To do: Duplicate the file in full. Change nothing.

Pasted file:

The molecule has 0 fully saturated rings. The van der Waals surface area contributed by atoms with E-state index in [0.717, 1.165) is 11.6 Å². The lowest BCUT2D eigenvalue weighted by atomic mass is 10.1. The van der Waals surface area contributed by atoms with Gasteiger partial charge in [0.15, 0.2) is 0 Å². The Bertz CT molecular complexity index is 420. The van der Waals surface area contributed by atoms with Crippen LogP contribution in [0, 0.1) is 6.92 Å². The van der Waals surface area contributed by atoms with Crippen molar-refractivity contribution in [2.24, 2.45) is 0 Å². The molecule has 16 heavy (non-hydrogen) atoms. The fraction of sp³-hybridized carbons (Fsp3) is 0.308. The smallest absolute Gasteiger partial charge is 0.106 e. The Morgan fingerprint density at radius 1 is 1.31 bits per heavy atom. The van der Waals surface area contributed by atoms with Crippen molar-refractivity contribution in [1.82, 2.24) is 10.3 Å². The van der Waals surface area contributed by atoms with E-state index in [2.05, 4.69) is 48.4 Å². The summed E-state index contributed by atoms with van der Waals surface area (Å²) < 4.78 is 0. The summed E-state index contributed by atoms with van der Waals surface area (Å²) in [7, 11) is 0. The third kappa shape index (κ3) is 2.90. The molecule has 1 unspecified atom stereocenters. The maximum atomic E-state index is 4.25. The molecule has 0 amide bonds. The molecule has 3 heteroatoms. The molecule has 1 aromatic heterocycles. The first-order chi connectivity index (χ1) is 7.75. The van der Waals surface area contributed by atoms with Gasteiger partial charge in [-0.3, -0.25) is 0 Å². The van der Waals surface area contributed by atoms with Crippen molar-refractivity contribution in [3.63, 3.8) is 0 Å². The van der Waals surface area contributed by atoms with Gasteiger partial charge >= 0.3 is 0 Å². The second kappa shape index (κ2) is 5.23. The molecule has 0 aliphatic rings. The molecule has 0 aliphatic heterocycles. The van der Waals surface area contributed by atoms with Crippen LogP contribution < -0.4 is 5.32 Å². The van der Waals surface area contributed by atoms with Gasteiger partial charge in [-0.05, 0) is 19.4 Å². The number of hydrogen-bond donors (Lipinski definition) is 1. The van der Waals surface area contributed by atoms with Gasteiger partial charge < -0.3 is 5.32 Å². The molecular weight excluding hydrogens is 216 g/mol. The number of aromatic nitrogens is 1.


The molecule has 0 fully saturated rings. The van der Waals surface area contributed by atoms with E-state index in [0.717, 1.165) is 11.6 Å². The lowest BCUT2D eigenvalue weighted by atomic mass is 10.1. The van der Waals surface area contributed by atoms with Gasteiger partial charge in [0.15, 0.2) is 0 Å². The Bertz CT molecular complexity index is 420. The van der Waals surface area contributed by atoms with Crippen LogP contribution in [0, 0.1) is 6.92 Å². The van der Waals surface area contributed by atoms with Crippen molar-refractivity contribution in [2.24, 2.45) is 0 Å². The molecule has 16 heavy (non-hydrogen) atoms. The fraction of sp³-hybridized carbons (Fsp3) is 0.308. The smallest absolute Gasteiger partial charge is 0.106 e. The Morgan fingerprint density at radius 1 is 1.31 bits per heavy atom. The van der Waals surface area contributed by atoms with Crippen molar-refractivity contribution in [1.82, 2.24) is 10.3 Å². The van der Waals surface area contributed by atoms with E-state index in [2.05, 4.69) is 48.4 Å². The summed E-state index contributed by atoms with van der Waals surface area (Å²) < 4.78 is 0. The summed E-state index contributed by atoms with van der Waals surface area (Å²) in [7, 11) is 0. The third kappa shape index (κ3) is 2.90. The molecule has 1 unspecified atom stereocenters. The maximum atomic E-state index is 4.25. The molecule has 0 amide bonds. The molecule has 3 heteroatoms. The molecule has 1 aromatic heterocycles. The first-order chi connectivity index (χ1) is 7.75. The van der Waals surface area contributed by atoms with Gasteiger partial charge in [-0.3, -0.25) is 0 Å². The van der Waals surface area contributed by atoms with Crippen molar-refractivity contribution in [3.63, 3.8) is 0 Å². The van der Waals surface area contributed by atoms with Gasteiger partial charge >= 0.3 is 0 Å². The second kappa shape index (κ2) is 5.23. The molecule has 0 aliphatic rings. The molecule has 0 aliphatic heterocycles. The van der Waals surface area contributed by atoms with Crippen LogP contribution < -0.4 is 5.32 Å². The van der Waals surface area contributed by atoms with Gasteiger partial charge in [-0.05, 0) is 19.4 Å². The number of hydrogen-bond donors (Lipinski definition) is 1. The van der Waals surface area contributed by atoms with Gasteiger partial charge < -0.3 is 5.32 Å². The molecular weight excluding hydrogens is 216 g/mol. The number of aromatic nitrogens is 1.